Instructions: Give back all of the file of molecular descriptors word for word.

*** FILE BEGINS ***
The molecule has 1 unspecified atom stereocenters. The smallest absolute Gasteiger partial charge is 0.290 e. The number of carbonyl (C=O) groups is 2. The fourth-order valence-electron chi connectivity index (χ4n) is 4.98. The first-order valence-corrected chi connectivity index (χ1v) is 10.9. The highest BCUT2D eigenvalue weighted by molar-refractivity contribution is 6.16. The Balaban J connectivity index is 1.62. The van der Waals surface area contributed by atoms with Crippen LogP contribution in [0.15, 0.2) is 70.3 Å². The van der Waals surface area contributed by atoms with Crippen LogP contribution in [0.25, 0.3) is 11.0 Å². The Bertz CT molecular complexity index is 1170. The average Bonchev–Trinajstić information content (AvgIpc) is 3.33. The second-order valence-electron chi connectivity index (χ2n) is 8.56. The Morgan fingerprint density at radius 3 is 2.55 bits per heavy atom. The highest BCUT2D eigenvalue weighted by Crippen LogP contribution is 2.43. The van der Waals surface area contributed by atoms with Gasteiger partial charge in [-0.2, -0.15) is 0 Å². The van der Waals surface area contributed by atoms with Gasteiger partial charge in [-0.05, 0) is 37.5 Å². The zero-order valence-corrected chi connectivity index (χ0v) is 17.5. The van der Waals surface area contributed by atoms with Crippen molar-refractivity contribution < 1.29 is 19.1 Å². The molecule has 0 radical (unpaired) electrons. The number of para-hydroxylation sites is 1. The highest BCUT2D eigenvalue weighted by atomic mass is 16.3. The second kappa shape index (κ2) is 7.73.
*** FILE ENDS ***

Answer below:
The molecule has 1 unspecified atom stereocenters. The smallest absolute Gasteiger partial charge is 0.290 e. The number of carbonyl (C=O) groups is 2. The fourth-order valence-electron chi connectivity index (χ4n) is 4.98. The first-order valence-corrected chi connectivity index (χ1v) is 10.9. The highest BCUT2D eigenvalue weighted by molar-refractivity contribution is 6.16. The Balaban J connectivity index is 1.62. The van der Waals surface area contributed by atoms with Crippen LogP contribution in [0.15, 0.2) is 70.3 Å². The van der Waals surface area contributed by atoms with Crippen LogP contribution in [0.25, 0.3) is 11.0 Å². The Bertz CT molecular complexity index is 1170. The average Bonchev–Trinajstić information content (AvgIpc) is 3.33. The second-order valence-electron chi connectivity index (χ2n) is 8.56. The Morgan fingerprint density at radius 3 is 2.55 bits per heavy atom. The highest BCUT2D eigenvalue weighted by Crippen LogP contribution is 2.43. The van der Waals surface area contributed by atoms with Gasteiger partial charge in [-0.2, -0.15) is 0 Å². The van der Waals surface area contributed by atoms with Gasteiger partial charge in [-0.05, 0) is 37.5 Å². The zero-order valence-corrected chi connectivity index (χ0v) is 17.5. The van der Waals surface area contributed by atoms with Crippen molar-refractivity contribution < 1.29 is 19.1 Å². The molecule has 0 radical (unpaired) electrons. The number of para-hydroxylation sites is 1. The highest BCUT2D eigenvalue weighted by atomic mass is 16.3. The second kappa shape index (κ2) is 7.73.